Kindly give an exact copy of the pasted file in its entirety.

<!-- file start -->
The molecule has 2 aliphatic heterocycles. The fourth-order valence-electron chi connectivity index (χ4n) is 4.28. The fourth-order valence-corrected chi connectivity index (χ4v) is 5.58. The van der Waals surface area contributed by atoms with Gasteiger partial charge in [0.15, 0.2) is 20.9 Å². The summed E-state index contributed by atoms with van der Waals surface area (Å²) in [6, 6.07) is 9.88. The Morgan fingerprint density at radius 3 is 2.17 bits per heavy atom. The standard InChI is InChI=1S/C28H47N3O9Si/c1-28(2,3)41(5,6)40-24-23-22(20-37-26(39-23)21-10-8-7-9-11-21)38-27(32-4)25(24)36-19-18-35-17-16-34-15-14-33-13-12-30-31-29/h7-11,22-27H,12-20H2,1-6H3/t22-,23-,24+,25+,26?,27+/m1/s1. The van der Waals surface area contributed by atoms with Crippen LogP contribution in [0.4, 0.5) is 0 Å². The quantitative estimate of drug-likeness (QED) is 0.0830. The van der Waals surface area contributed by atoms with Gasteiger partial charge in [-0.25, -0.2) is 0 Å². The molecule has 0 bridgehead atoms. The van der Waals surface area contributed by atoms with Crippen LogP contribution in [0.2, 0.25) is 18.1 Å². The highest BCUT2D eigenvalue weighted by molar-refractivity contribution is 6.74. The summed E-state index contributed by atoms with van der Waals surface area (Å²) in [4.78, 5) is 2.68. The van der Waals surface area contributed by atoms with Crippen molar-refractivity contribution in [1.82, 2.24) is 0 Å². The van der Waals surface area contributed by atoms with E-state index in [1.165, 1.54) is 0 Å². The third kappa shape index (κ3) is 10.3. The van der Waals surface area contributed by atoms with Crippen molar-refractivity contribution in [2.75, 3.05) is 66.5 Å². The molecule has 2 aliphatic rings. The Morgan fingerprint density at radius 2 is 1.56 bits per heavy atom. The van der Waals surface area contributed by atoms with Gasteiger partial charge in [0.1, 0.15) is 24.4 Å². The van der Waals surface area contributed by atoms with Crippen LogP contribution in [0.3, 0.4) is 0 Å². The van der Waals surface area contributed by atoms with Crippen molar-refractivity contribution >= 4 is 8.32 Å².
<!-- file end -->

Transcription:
The molecule has 2 aliphatic heterocycles. The fourth-order valence-electron chi connectivity index (χ4n) is 4.28. The fourth-order valence-corrected chi connectivity index (χ4v) is 5.58. The van der Waals surface area contributed by atoms with Gasteiger partial charge in [0.15, 0.2) is 20.9 Å². The summed E-state index contributed by atoms with van der Waals surface area (Å²) in [6, 6.07) is 9.88. The Morgan fingerprint density at radius 3 is 2.17 bits per heavy atom. The standard InChI is InChI=1S/C28H47N3O9Si/c1-28(2,3)41(5,6)40-24-23-22(20-37-26(39-23)21-10-8-7-9-11-21)38-27(32-4)25(24)36-19-18-35-17-16-34-15-14-33-13-12-30-31-29/h7-11,22-27H,12-20H2,1-6H3/t22-,23-,24+,25+,26?,27+/m1/s1. The van der Waals surface area contributed by atoms with Crippen LogP contribution in [0.4, 0.5) is 0 Å². The quantitative estimate of drug-likeness (QED) is 0.0830. The van der Waals surface area contributed by atoms with Gasteiger partial charge in [-0.25, -0.2) is 0 Å². The molecule has 0 bridgehead atoms. The van der Waals surface area contributed by atoms with Crippen LogP contribution in [0.2, 0.25) is 18.1 Å². The highest BCUT2D eigenvalue weighted by molar-refractivity contribution is 6.74. The summed E-state index contributed by atoms with van der Waals surface area (Å²) in [4.78, 5) is 2.68. The van der Waals surface area contributed by atoms with Crippen molar-refractivity contribution in [1.82, 2.24) is 0 Å². The van der Waals surface area contributed by atoms with E-state index in [1.165, 1.54) is 0 Å². The third kappa shape index (κ3) is 10.3. The van der Waals surface area contributed by atoms with Crippen molar-refractivity contribution in [2.75, 3.05) is 66.5 Å². The molecule has 2 aliphatic rings. The Morgan fingerprint density at radius 2 is 1.56 bits per heavy atom. The van der Waals surface area contributed by atoms with Gasteiger partial charge in [0.1, 0.15) is 24.4 Å². The van der Waals surface area contributed by atoms with Crippen LogP contribution in [0.3, 0.4) is 0 Å². The van der Waals surface area contributed by atoms with Crippen molar-refractivity contribution >= 4 is 8.32 Å².